While no one seems to agree on where--or even when--the new millennium will first dawn, travelers around the world are risking censure from the Royal Greenwich Observatory in England (the place at which, it was agreed in 1884, the universal day would begin) and making plans, come January 1, to watch the sun rise in the Antipodes.
Not surprisingly, in the South Pacific, the competition for these tourists is stiff. Indeed, the residents of Kiribati had the international date line shifted--only to be upstaged by both the Fijian and Tongan governments, who introduced daylight saving time to beat out New Zealand as the millennium hot spot. All of this is in stark contrast to Australia, where the overriding concern is not time but taste, especially in Melbourne, which is preparing for the meal of the millennium.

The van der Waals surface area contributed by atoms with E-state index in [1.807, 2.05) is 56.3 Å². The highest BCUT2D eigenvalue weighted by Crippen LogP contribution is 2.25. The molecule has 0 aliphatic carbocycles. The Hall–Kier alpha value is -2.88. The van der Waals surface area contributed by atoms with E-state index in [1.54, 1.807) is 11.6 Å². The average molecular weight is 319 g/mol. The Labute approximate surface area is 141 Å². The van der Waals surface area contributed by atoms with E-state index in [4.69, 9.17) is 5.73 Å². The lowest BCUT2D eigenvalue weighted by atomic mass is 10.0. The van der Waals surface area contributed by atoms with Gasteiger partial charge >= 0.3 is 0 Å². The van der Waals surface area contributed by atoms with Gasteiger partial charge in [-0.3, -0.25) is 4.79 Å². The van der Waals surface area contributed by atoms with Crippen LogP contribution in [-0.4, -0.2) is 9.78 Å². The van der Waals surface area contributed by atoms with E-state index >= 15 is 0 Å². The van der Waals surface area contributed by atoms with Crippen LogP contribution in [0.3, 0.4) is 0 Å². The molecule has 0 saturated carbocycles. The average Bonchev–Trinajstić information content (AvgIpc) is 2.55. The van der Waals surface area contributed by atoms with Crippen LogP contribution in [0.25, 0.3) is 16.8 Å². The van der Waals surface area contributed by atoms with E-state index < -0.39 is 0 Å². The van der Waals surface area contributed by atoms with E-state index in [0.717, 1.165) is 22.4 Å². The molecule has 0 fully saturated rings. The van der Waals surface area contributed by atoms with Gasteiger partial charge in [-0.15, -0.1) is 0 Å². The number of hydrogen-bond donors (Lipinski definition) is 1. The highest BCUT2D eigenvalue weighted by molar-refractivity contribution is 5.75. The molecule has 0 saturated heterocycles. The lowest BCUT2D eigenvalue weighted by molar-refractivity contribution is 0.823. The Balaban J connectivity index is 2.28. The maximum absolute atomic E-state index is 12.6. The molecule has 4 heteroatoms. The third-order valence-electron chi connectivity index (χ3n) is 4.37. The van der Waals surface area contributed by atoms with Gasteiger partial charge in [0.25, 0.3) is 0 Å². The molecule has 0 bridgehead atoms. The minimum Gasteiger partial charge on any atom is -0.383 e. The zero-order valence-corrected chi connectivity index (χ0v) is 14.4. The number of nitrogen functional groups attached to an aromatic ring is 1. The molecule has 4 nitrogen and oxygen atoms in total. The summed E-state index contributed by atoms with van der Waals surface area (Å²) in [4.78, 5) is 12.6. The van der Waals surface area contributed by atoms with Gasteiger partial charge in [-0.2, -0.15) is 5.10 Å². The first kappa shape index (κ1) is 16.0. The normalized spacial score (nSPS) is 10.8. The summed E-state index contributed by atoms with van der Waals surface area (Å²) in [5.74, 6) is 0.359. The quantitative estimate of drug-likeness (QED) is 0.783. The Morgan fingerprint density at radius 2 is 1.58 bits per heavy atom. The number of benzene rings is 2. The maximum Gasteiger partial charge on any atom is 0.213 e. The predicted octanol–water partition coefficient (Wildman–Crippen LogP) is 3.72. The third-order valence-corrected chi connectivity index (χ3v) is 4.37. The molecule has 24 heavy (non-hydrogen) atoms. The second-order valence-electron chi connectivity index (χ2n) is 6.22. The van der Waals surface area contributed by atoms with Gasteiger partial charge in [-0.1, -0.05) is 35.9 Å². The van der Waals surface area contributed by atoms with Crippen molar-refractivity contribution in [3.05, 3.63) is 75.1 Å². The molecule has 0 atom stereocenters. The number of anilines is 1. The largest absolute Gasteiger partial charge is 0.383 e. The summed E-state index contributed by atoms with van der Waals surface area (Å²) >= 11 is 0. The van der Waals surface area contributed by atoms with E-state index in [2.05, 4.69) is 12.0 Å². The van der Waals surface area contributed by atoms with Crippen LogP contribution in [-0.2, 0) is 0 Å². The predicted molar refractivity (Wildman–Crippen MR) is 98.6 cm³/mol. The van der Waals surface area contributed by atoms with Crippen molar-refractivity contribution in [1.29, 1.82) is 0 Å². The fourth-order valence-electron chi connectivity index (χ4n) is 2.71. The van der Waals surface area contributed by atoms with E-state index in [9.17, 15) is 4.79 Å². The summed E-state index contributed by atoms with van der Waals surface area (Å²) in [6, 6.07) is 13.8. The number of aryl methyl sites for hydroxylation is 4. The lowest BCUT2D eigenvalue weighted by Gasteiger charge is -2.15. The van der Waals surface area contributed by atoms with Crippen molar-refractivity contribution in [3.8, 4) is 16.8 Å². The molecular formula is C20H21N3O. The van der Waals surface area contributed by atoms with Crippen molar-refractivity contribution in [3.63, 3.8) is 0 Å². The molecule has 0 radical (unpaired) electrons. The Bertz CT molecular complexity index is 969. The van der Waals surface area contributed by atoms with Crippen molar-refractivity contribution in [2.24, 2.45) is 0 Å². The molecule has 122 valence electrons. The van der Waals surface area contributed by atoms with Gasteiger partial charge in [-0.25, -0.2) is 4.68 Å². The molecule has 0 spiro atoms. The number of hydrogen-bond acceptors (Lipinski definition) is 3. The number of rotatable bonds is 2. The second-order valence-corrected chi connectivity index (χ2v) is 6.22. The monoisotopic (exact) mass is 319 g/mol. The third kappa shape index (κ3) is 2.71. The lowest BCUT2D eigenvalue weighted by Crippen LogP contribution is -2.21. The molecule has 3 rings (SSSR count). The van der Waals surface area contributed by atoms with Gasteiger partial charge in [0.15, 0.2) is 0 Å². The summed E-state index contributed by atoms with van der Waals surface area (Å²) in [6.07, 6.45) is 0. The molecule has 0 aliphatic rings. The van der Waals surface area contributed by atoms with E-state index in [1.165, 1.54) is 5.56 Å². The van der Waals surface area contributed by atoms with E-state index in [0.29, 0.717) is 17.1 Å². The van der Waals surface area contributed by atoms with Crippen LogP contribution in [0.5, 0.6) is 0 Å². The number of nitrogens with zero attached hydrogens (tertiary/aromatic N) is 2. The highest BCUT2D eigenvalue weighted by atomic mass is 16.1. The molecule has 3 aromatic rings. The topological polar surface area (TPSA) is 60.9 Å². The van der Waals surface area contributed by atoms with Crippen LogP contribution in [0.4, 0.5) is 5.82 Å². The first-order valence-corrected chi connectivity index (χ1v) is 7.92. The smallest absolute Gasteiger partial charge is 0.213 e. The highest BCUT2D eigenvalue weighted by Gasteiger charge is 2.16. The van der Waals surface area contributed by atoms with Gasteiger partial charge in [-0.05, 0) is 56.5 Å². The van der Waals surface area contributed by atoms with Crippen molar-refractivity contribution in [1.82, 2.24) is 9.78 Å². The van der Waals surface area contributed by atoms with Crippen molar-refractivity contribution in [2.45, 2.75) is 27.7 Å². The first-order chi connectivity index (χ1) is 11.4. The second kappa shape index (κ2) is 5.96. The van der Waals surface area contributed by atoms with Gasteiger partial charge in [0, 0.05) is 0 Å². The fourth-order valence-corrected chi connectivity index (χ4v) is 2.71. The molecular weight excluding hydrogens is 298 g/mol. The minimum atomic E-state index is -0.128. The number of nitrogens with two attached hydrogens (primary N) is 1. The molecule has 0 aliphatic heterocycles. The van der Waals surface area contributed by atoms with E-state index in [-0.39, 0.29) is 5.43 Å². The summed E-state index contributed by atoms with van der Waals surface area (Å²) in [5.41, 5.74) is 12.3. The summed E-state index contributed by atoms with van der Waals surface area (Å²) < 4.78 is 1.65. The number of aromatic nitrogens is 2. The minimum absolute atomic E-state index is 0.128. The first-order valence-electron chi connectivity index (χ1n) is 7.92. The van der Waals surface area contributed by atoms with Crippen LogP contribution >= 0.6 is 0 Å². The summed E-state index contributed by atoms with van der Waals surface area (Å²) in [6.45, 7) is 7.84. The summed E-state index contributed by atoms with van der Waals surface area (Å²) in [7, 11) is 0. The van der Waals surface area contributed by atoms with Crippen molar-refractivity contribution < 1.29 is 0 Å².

You see, Melbourne is food obsessed, a passion evidenced in the 4,000 restaurants and cafés that service a population of just over 3 million. Unlike Sydney's chefs, with their exuberant fusion cooking, Melbourne's chefs have turned their passion toward refining what the local food critics dub Modern British cuisine, a manifestation of an unofficial culinary exchange program between London and Melbourne. Top Melbourne chefs are regularly poached by London restaurateurs, who love the Aussie flair for innovation unencumbered by tradition, while Melbourne's top kitchens continue to be invaded by legions of British chefs trained in France who relish opportunities they don't have back home.